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Daniel Romo

Passage

 

The search for lost causes begins with an examination of the clues. A quick two-finger press upon the neck to check for evidence of a pulse. A closer reading of the poetry to determine if the days are as dark as the metaphors. Search parties are assigned to those whose lives have been missing due to traumatic events. Specially assembled for souls who've discarded hope. Sometimes, journals lead the parties directly to the cause. Other times, it takes more than signs of despair written in hidden moleskins to confirm their whereabouts. But the most successful rescuers are always the ones who've found themselves. Those who’ve decided to return in spite of circumstance, on the road to recovery. Every time a search party is canceled, it’s due to death or self-discovery.

 

 

Retail

 

This store is only open on holidays. The place to go for people who have no place to go. From Columbus Day to Christmas, this business’s only concern is the well-being of its loyal and lonely customers. Devoted women and men void of family or friends to spend the day with. A popular spot to watch the ball drop, counting down to another year un-celebrating with companionless peers. A place where one can gather around the TV and watch fireworks highlight the sky with strangers who also wish upon manufactured stars. The doors remain open until the last person leaves and then stay closed until another painful, circled day on the calendar appears. 3... 2... 1... Happy New Year.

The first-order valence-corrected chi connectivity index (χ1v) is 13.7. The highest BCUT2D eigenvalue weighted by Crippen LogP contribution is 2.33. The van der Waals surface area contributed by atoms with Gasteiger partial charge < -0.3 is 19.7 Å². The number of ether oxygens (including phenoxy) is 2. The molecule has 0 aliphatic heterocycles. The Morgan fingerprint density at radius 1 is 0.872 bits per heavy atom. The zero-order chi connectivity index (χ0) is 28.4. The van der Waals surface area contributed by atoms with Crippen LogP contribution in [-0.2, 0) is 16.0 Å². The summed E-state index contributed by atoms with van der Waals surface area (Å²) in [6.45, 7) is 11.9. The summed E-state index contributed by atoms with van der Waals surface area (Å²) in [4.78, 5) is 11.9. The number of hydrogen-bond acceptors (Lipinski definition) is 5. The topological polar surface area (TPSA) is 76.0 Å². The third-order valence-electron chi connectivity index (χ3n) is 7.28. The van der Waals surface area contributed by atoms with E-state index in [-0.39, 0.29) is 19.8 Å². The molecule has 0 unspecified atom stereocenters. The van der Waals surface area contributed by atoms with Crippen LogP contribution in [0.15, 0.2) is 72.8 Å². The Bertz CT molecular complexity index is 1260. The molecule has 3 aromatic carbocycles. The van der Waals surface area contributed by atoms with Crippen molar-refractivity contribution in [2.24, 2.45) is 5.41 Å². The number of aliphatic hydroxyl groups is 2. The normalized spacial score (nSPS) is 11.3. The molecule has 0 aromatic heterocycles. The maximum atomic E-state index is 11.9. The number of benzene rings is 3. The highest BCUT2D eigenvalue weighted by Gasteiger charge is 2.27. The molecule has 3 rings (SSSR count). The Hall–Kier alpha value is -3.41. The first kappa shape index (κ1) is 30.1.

Trim

 

The only pleasure in life some men receive is from getting their hair cut. They eagerly wait every six weeks for the twenty-minute marriage of scissors and scalp. To suffer is to sit a month and a half without experiencing the intimacy of trusted hands that have shorn them for years. Their barber’s fingers slide through each strand and help them remember what it's like to feel like a man. The exhilaration stemming from a blade scraping the neck that can evoke goose bumps or death puts hair on the chest. What good is a life without a little excess body hair and blood? And when the cut is complete, the barbers spin the men around so they can see the new and cleaner version of themselves from every angle. They pay with a generous tip and return home to freshly-pedicured wives who never notice the difference.

 

 

Daniel Romo is the author of When Kerosene’s Involved (Mojave River Press, 2014) and Romancing Gravity (Silver Birch Press, 2013). His poetry can be found in The Los Angeles Review, Gargoyle, The Good Man Project, Barrelhouse, and elsewhere. He holds an M.F.A. in Creative Writing from Queens University of Charlotte, and he is an Associate Poetry Editor at Backbone Press. He lives in Long Beach, CA and loves football, but he bleeds Dodger Blue… a lot... More at danielromo.net.